What is true? What is safe? What does it mean for society? Students will now be able to dive deep into key questions surrounding Generative AI in a significant move by Pearson – the world’s leading learning company.
For the first time, A level students across the country will be able to study the role and ethics of AI as part of a qualification, critically analysing trending tools like Chat GPT and their outputs while gaining key skills for the future.
Available from November, the new learning pathway offered within Pearson Edexcel’s Extended Project Qualification (EPQ), will see students able to lead investigations into the benefits and limitations of Generative AI across a range of real life contexts and interest areas, including:
- Could AI ever replace a sports coach and achieve better results?
- Can generative AI provide advice, diagnosis and reassurance in the same way as an appointment with a medical professional?
- Are AI-generated scripts capable of empathy when portraying loss and death in film?
Equivalent to half an A level in size and attracting up to 28 UCAS points, the ‘EPQ:AI’ pathway comes as AI continues to transform workplaces and behaviours.
A recent survey revealed that a quarter of UK adults have used Generative AI with many doing so in the workplace, while SnapChat’s AI-powered chatbot is reported to have surpassed over 150 million users this year.
Sharon Hague, Managing Director at Pearson – the first exam board to encourage students to study and critique AI in this way – said: “This new pathway is just the first step in our collaboration with learners, educators, families and experts to help today’s students thrive in the AI-driven society of tomorrow.
“Generative AI is also impacting learners’ lives today and as such, we believe there needs to be a space for them to critically explore its benefits and pitfalls now.
“In our recent Pearson School Report, 9 in 10 students told us that they want to feel prepared for their future in a digital world.
“By giving young people the choice to dive deep into AI, we hope they will learn to use these tools responsibly and effectively while gaining vital critical thinking skills.”
Representatives from examination boards, including Sharon Hague from Pearson, form a key panel in the newly-created ‘AI in Education’, a not-for-profit, independent body that seeks to ensure that AI can be used in education to benefit students, teachers and society.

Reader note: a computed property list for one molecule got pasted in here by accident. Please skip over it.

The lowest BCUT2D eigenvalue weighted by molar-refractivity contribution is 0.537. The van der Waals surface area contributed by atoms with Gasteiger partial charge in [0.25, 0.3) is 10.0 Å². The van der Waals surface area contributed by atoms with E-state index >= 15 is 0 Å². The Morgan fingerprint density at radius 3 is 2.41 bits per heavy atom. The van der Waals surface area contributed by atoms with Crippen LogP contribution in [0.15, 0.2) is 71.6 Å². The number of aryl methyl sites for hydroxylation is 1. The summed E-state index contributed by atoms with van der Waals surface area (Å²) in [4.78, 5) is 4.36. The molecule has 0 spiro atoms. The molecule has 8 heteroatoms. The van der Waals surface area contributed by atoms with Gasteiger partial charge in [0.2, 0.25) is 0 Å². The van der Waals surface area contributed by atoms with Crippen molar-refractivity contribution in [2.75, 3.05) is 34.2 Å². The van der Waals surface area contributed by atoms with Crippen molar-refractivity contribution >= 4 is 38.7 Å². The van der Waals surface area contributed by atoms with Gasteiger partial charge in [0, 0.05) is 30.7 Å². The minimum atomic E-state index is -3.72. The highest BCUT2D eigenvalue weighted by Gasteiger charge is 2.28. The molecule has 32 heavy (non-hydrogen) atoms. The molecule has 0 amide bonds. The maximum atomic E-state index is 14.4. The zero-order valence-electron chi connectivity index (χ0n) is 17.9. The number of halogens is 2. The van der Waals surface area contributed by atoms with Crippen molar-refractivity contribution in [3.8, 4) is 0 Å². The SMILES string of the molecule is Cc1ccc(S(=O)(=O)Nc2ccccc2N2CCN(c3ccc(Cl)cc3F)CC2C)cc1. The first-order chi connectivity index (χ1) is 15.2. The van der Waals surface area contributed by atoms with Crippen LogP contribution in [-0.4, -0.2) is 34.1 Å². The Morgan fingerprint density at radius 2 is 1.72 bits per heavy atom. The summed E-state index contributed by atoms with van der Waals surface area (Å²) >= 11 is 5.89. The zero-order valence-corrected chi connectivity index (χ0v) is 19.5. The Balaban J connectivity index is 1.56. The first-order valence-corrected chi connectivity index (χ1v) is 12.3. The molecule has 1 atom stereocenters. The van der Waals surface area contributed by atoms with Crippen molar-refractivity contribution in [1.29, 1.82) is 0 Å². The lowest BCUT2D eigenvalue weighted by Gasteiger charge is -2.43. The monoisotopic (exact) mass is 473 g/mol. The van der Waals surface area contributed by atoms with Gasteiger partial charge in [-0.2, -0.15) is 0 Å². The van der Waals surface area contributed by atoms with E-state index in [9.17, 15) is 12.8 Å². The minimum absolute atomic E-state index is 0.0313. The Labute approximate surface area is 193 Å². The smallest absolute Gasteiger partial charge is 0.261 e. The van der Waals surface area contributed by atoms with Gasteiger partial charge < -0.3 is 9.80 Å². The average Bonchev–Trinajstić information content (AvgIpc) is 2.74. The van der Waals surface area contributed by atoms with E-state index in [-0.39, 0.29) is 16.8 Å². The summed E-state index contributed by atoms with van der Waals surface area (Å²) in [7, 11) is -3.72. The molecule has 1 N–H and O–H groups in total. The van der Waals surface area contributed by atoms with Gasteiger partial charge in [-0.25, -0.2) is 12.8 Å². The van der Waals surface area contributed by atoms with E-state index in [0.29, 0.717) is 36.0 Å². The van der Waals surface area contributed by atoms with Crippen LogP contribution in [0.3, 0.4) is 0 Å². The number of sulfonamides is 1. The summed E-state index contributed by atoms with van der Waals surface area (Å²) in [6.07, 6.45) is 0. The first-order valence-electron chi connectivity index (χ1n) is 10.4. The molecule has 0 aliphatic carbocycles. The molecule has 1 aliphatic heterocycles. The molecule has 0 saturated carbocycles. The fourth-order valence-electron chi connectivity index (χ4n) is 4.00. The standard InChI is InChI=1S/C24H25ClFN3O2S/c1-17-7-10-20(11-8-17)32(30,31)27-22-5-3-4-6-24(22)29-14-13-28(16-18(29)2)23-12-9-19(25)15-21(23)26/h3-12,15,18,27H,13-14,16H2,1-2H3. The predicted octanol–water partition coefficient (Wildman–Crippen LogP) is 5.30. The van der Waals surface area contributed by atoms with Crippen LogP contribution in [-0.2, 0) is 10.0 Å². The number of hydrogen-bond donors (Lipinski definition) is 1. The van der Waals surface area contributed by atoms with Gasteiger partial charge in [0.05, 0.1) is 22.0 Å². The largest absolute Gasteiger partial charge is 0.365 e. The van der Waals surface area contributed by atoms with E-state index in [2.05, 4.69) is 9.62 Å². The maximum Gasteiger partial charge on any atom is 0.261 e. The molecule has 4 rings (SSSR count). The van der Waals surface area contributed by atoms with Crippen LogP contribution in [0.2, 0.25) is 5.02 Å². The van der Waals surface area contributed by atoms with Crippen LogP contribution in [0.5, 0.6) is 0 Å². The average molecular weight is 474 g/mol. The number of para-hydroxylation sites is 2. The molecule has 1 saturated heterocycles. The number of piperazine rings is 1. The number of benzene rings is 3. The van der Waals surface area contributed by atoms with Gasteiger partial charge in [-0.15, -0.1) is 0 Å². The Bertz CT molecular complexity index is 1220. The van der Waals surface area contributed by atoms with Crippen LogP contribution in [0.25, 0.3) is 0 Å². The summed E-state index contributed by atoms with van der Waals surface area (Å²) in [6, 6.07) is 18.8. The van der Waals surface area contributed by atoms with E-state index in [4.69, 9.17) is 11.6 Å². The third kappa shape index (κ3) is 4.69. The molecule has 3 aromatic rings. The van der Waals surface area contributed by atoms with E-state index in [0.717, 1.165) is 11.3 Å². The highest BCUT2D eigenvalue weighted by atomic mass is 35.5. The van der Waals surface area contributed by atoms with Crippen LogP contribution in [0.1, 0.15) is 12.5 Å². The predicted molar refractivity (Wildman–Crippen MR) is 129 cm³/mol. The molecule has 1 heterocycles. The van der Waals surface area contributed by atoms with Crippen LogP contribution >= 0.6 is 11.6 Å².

Sir Anthony Seldon, Head of Epsom College and founder of AI in Education, said: “AI is transforming education and all our lives, and it’s fantastic to see organisations, like Pearson, taking steps to support students navigate this.
“There is a real need right now to support AI literacy in schools and help prepare young people for a world where such tools will become commonplace in their personal and professional lives.”
16-18-year-olds who take the EPQ:AI pathway from Pearson will have access to materials that support them to critique Generative AI tools and outputs through the creation of an essay, field study, performance or artefact.
Sennen, a student in the South East said: “AI is a big part of our world and experiences already – especially on social media, with loads of young people I know already using chatbots for life advice.
“The chance to explore generative AI, especially understanding the risks, using it responsibly and applying what we learn to a project that supports our studies and future careers is really exciting.”
Pete Dring, Head of Computing at Fulford School in York added: “Whilst tools like ChatGPT are still fairly new, their impact has already been huge and is growing rapidly: almost every teenager could name someone in their class who has used generative SnapChat AI or Bing to help with their homework.
“It’s important that students understand the limitations of such tools and how to use them responsibly.”
Support materials are also being provided to teachers alongside the project qualification. The 2023 Pearson School Report found that 1 in 2 secondary teachers expect to see an increased use of AI, like ChatGPT, in schools in the next 10 years, but what shape this will take is the focus of significant debate. Just next week the government is hosting its first AI Hackathon, where teachers and school leaders will explore how AI can be used effectively in education.
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